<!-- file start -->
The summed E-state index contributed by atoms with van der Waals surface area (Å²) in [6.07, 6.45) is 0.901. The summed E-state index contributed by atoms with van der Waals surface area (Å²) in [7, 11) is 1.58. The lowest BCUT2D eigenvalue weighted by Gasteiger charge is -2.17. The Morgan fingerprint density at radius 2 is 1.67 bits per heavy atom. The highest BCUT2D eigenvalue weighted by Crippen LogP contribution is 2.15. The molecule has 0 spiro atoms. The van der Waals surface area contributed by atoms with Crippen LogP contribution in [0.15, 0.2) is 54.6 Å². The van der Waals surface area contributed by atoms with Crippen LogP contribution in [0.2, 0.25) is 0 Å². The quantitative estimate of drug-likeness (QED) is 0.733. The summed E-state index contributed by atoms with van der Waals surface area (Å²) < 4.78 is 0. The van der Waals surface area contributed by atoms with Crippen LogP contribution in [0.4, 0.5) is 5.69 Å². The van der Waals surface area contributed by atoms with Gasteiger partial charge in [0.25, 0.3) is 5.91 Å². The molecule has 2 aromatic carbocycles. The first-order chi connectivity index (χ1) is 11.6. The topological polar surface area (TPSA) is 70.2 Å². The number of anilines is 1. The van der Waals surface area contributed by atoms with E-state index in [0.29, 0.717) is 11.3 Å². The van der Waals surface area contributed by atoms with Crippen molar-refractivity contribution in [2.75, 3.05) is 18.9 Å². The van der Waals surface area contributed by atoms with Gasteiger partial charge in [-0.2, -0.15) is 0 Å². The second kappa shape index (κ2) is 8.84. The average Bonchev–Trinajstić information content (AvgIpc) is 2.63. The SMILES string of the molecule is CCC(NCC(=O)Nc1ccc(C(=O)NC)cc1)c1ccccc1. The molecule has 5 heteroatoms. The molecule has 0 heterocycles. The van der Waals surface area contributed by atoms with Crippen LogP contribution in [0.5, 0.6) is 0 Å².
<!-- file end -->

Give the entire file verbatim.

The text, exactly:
The summed E-state index contributed by atoms with van der Waals surface area (Å²) in [6.07, 6.45) is 0.901. The summed E-state index contributed by atoms with van der Waals surface area (Å²) in [7, 11) is 1.58. The lowest BCUT2D eigenvalue weighted by Gasteiger charge is -2.17. The Morgan fingerprint density at radius 2 is 1.67 bits per heavy atom. The highest BCUT2D eigenvalue weighted by Crippen LogP contribution is 2.15. The molecule has 0 spiro atoms. The van der Waals surface area contributed by atoms with Crippen LogP contribution in [0.15, 0.2) is 54.6 Å². The van der Waals surface area contributed by atoms with Crippen LogP contribution in [0.2, 0.25) is 0 Å². The quantitative estimate of drug-likeness (QED) is 0.733. The summed E-state index contributed by atoms with van der Waals surface area (Å²) < 4.78 is 0. The van der Waals surface area contributed by atoms with Crippen LogP contribution in [0.4, 0.5) is 5.69 Å². The van der Waals surface area contributed by atoms with Gasteiger partial charge in [0.25, 0.3) is 5.91 Å². The molecule has 2 aromatic carbocycles. The first-order chi connectivity index (χ1) is 11.6. The topological polar surface area (TPSA) is 70.2 Å². The number of anilines is 1. The van der Waals surface area contributed by atoms with E-state index in [0.29, 0.717) is 11.3 Å². The van der Waals surface area contributed by atoms with Crippen molar-refractivity contribution in [2.75, 3.05) is 18.9 Å². The van der Waals surface area contributed by atoms with Gasteiger partial charge in [-0.2, -0.15) is 0 Å². The second kappa shape index (κ2) is 8.84. The average Bonchev–Trinajstić information content (AvgIpc) is 2.63. The SMILES string of the molecule is CCC(NCC(=O)Nc1ccc(C(=O)NC)cc1)c1ccccc1. The molecule has 5 heteroatoms. The molecule has 0 heterocycles. The van der Waals surface area contributed by atoms with Crippen LogP contribution in [0.5, 0.6) is 0 Å².